You're going to have to realize that loving people hurts.
It was in January that he said those words to me from his blue chair across the room to the left corner of the couch where I sat week after week. I knew he was right, but I didn't like it.
I never thought about love that way. I didn't picture it like a fight. I didn't anticipate the aching, the battling, the wrestling. I didn't imagine it would feel like getting wrung out, used up, depleted and exhausted. I didn't think it would hurt quite like it did. I didn't think it would be so hard.
I knew I had been hurt before. I had done that version of love, but I always thought it wasn't real because it was hard and painful and messy. I always assumed when it was real love, it wouldn't be like that. It wouldn't make my heart pound in my chest. It wouldn't feel at all like fear. It wouldn't keep me up at night, tossing and turning. It wouldn't make me feel so exposed, so seen, so naked, so at the mercy of another. It wouldn't leave me with a list of questions and doubts a mile long. It wouldn't cause me pain, wouldn't cause me grief, wouldn't cause me hurt. It would be easy, effortless, light and lovely, fun and free and simple. That would be love. Not the hard, not the hurt.
But I had to realize that loving people hurts.
It hurts when you stay, when you wake up day after day and decide all over again to keep saying yes, to keep choosing him or her or them, to stay tethered to another person despite the churning waves of questions and emotions and all that life is.
It hurts when you leave, when you know the chapter must end and the page must turn to something new, but you choke back tears at the sight of his head in his hands as you say goodbye, and you miss her even years after that last fight, and you still remember their laughter filling the room that now stays silent.
It hurts in the in between, when you're stepping into the arena again and again because you want to keep trying, despite knowing you'll get pummeled, knowing you'll stumble, knowing you won't make it out without a few more bruises and scrapes, knowing you'll look different when you leave, no matter how it all turns out.
And It hurts when it's good, too, you know.
It hurts when it's holy and I'm in awe of God's glory in the middle of the mess.
It hurts when a diagnosis comes and a loved one takes a final breath and a relationship ends and a zip code changes and a text goes unanswered.
It hurts when you love more deeply than you knew you could.
It hurts when you share the secret you've kept burning inside your bones, and it hurts when you step out of the chains into freedom for the first time. It hurts when you leave the dark to step into the light, and it's so bright it blinds you.
It hurts when it's unbalanced and uneven, when one loves more than another, when sharp words are exchanged, when expectations aren't met, when the grief is too deep, when the distance between two stances seems too far.
Loving people hurts.
To love my brother hurts. To love my roommate hurts. To love the man camped on the corner with the raggedy cardboard sign hurts. To love my coworker hurts. To love the little humans I spend a few hours with on a Friday night hurts. To love the refugee hurts. To love the president hurts. To love my pastor, and the woman across the aisle, and the man passing me the offering bucket hurts. To love the white man with a gun hurts, and to love the teenagers being buried in the dirt far too young hurts. To love those on the left hurts, to love those on the right hurts, to love those who came illegally hurts, to love those who are seeking asylum hurts. To love the jerk cutting me off in traffic hurts, to love the man with 23 items in the 10-or-less aisle hurts. To love the rude cashier hurts, to love the black sheep relative hurts, to love the person who broke your loved one's heart hurts.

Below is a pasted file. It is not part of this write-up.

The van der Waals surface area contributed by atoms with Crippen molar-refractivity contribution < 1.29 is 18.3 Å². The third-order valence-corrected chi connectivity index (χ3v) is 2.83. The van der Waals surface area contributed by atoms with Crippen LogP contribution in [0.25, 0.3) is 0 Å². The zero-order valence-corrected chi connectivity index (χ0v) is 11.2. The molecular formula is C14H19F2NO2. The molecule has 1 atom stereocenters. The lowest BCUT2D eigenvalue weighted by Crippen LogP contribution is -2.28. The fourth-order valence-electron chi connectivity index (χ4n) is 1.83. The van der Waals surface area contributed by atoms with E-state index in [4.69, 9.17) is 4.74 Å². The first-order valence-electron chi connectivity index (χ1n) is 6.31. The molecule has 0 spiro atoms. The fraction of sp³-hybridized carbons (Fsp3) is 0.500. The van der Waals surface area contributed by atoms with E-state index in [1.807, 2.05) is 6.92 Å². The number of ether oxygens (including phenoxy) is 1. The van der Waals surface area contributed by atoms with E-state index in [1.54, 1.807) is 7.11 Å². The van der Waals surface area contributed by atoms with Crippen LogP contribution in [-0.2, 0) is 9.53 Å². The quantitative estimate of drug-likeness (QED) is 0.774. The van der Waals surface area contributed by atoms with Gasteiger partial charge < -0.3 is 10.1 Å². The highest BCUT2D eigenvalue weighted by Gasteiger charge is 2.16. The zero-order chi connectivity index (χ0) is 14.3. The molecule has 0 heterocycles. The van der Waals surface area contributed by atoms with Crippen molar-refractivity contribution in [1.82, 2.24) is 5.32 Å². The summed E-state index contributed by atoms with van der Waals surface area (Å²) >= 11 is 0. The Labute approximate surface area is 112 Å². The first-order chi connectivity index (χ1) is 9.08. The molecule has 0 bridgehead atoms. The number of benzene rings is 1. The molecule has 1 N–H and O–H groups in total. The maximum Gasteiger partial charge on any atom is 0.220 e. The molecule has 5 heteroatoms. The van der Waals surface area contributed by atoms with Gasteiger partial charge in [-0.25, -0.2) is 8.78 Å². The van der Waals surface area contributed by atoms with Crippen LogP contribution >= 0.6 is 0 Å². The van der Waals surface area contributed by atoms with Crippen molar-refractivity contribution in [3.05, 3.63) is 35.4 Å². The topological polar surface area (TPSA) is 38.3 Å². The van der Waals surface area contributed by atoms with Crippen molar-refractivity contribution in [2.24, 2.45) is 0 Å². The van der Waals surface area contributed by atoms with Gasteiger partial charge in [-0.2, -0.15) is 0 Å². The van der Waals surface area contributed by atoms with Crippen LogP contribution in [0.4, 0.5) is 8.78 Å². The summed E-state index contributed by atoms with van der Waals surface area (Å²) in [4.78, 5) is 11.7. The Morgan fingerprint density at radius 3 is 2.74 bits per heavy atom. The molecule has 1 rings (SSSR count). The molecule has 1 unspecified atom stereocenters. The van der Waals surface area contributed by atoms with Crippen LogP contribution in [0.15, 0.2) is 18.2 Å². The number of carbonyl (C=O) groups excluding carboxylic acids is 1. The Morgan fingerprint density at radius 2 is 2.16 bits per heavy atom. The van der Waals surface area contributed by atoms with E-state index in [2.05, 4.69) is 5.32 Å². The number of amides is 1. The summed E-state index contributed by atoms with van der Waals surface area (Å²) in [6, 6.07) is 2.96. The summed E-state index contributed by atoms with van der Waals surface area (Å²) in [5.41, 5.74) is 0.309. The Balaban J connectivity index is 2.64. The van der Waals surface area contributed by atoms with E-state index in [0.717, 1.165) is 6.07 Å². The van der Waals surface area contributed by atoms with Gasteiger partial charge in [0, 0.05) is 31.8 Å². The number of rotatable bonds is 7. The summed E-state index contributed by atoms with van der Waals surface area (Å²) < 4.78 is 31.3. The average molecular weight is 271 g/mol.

Loving people, however it looks, hurts.
It costs us something each and every time we open our hearts to another.
We give of our time, we share our souls, we give our attention, we pour out our energy, we spill our secrets, we take risks, we take leaps of faith, we hope, we put stock in something, we believe again, we open up. And no matter what happens, we don't stay the same. We change and we are changed. We love and we are loved. We hurt and we are hurt.
It can almost make it feel not worth it. Knowing there will be risks and falls and scars and hurt... why try? Why let love in at all? Surely it would be safer, easier, better to keep it out, right?
Yet I remember again-- it is not safe, but it is good.
Because Jesus, love itself in the body of God-made-man, came to love us. Love got real when Christ came near. Love unending, love surprising, love sacrificing, love redeeming, love healing, love connecting, love restoring, love saving, love creating, love unifying.
But love is not painless.
Jesus knew this.
He came to be love, to show love, to teach love... and we killed him for it. We didn't understand love like that.
Loving people is not painless. Loving people is not perfect.
Loving people takes risk. It takes vulnerability and a whole lot of courage. It takes sacrifice like Jesus showed us on the cross.
Loving people takes forgiveness and letting people off the hooks we would rather hang them on, even though it would be so much easier to leave them there.
Loving people takes confessing and apologizing and trying again.
Loving people takes our guard down. It shatters our defenses and exposes us to all kinds of new things-- beautiful and painful and holy and hard and hopeful all the same.
Loving people reminds us we are broken, they are broken, but we are not too far gone. It helps us put the pieces back together, like kintsugi, with gold in all the cracks and a new creation standing whole after all.
Loving people hurts like hell.
But loving people heals like heaven.
You have to realize loving people hurts.
I'm realizing it too, more and more.
And always, always, it is worth it.